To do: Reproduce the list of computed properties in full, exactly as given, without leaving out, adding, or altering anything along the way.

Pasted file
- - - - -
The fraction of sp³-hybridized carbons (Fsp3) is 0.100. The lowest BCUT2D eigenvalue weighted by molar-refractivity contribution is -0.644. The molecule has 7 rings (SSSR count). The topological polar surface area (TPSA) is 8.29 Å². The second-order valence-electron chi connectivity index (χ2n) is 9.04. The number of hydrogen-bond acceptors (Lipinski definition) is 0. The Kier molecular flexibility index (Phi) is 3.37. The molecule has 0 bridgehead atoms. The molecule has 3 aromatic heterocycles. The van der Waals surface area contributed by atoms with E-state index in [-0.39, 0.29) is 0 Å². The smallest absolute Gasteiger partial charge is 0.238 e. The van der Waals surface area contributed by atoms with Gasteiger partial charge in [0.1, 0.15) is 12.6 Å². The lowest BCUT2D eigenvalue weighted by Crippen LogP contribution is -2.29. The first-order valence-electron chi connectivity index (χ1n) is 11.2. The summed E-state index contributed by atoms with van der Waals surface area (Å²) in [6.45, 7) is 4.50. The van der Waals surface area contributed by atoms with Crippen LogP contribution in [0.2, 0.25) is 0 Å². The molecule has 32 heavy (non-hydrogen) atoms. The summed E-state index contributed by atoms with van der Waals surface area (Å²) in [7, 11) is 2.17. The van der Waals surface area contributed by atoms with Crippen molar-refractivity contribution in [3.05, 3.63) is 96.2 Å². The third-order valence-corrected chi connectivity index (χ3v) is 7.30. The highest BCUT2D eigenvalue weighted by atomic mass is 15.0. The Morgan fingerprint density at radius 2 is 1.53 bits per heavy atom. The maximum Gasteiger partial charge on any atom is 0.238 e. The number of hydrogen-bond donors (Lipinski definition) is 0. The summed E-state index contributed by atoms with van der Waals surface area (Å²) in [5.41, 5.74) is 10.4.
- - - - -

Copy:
The fraction of sp³-hybridized carbons (Fsp3) is 0.100. The lowest BCUT2D eigenvalue weighted by molar-refractivity contribution is -0.644. The molecule has 7 rings (SSSR count). The topological polar surface area (TPSA) is 8.29 Å². The second-order valence-electron chi connectivity index (χ2n) is 9.04. The number of hydrogen-bond acceptors (Lipinski definition) is 0. The Kier molecular flexibility index (Phi) is 3.37. The molecule has 0 bridgehead atoms. The molecule has 3 aromatic heterocycles. The van der Waals surface area contributed by atoms with E-state index in [-0.39, 0.29) is 0 Å². The smallest absolute Gasteiger partial charge is 0.238 e. The van der Waals surface area contributed by atoms with Gasteiger partial charge in [0.1, 0.15) is 12.6 Å². The lowest BCUT2D eigenvalue weighted by Crippen LogP contribution is -2.29. The first-order valence-electron chi connectivity index (χ1n) is 11.2. The summed E-state index contributed by atoms with van der Waals surface area (Å²) in [6.45, 7) is 4.50. The van der Waals surface area contributed by atoms with Crippen LogP contribution in [0.2, 0.25) is 0 Å². The molecule has 32 heavy (non-hydrogen) atoms. The summed E-state index contributed by atoms with van der Waals surface area (Å²) in [7, 11) is 2.17. The van der Waals surface area contributed by atoms with Crippen molar-refractivity contribution in [3.05, 3.63) is 96.2 Å². The third-order valence-corrected chi connectivity index (χ3v) is 7.30. The highest BCUT2D eigenvalue weighted by atomic mass is 15.0. The Morgan fingerprint density at radius 2 is 1.53 bits per heavy atom. The maximum Gasteiger partial charge on any atom is 0.238 e. The number of hydrogen-bond donors (Lipinski definition) is 0. The summed E-state index contributed by atoms with van der Waals surface area (Å²) in [5.41, 5.74) is 10.4.